Nigeria: Intimidation of human rights defenders
In the course of last week, the passports of three human rights activists were confiscated by the security forces at Murtala Mohammed Airport in Lagos. The human rights defenders were then interrogated for hours by agents of the State Security Service (SSS), the Nigerian federal security agency.
'It is ironic that just a few days before the international Human Rights Day, human rights defenders are targeted and deprived of their basic rights,' Amnesty International said. 'The Nigerian government should return all the confiscated passports and cease any further harassment or intimidation of human rights defenders, as well as end a practice which violates the freedom of movement and the freedom of expression of Nigerians,' the organisation urged.
Tajudeen Abdul-Raheem, chairman of the board of the Centre for Democracy and Development (CDD) had his passport confiscated at the airport by the SSS for several hours.
The SSS is yet to return the passports of Iheoma Obibi, director of the Alliance for Africa, whose passport was seized on 6 December and Jiti Oguye, secretary of the National Association of Democratic Lawyers (NADL), whose passport was confiscated on 5 December.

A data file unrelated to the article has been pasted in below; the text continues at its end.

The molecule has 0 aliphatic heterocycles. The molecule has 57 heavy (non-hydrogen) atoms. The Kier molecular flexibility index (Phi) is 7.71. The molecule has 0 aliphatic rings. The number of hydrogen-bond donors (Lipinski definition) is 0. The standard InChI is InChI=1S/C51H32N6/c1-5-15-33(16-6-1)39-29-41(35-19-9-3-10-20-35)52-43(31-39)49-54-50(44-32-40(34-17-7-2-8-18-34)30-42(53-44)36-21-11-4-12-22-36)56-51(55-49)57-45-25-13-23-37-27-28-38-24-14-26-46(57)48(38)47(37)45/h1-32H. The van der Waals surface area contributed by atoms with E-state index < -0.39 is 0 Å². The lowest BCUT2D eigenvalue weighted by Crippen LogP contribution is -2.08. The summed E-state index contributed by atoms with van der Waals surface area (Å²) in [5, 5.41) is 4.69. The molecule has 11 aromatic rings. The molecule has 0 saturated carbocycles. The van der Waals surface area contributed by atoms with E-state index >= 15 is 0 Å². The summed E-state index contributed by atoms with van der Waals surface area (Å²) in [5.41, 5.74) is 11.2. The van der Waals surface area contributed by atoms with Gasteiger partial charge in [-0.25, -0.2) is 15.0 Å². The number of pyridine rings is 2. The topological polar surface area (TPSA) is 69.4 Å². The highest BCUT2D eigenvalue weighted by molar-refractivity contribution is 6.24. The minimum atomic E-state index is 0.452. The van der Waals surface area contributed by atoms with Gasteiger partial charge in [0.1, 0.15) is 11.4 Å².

Joy Ezeilo, executive director of Women's rights's rightss rights's rights's rights's rights's Aid Collective (WACOL), was summoned for interrogation by the SSS on 5 December and prevented from travelling abroad.
Last week's wave of harassment and intimidation of human rights activists comes after two members of the Civil Liberties Organisation (CLO), another human rights organisation, were summoned for questioning by the SSS in October 2002, in relation to their participation in writing a report on impunity and state-sponsored violence in Nigeria. The two CLO workers refused to respond to this request unless they are given a clear explanation as to why they were called for interrogation.
'President Obasanjo should take immediate measures to end disregard for international standards protecting human rights defenders,' Amnesty International said.
These standards include the Johannesburg Declaration on Human Rights Defenders in Africa of 1998, and the United Nations 1998 Declaration on the Right and Responsibility of Individuals, Groups and Organs of Society to Promote and Protect Universally Recognised Human Rights and Fundamental Freedoms.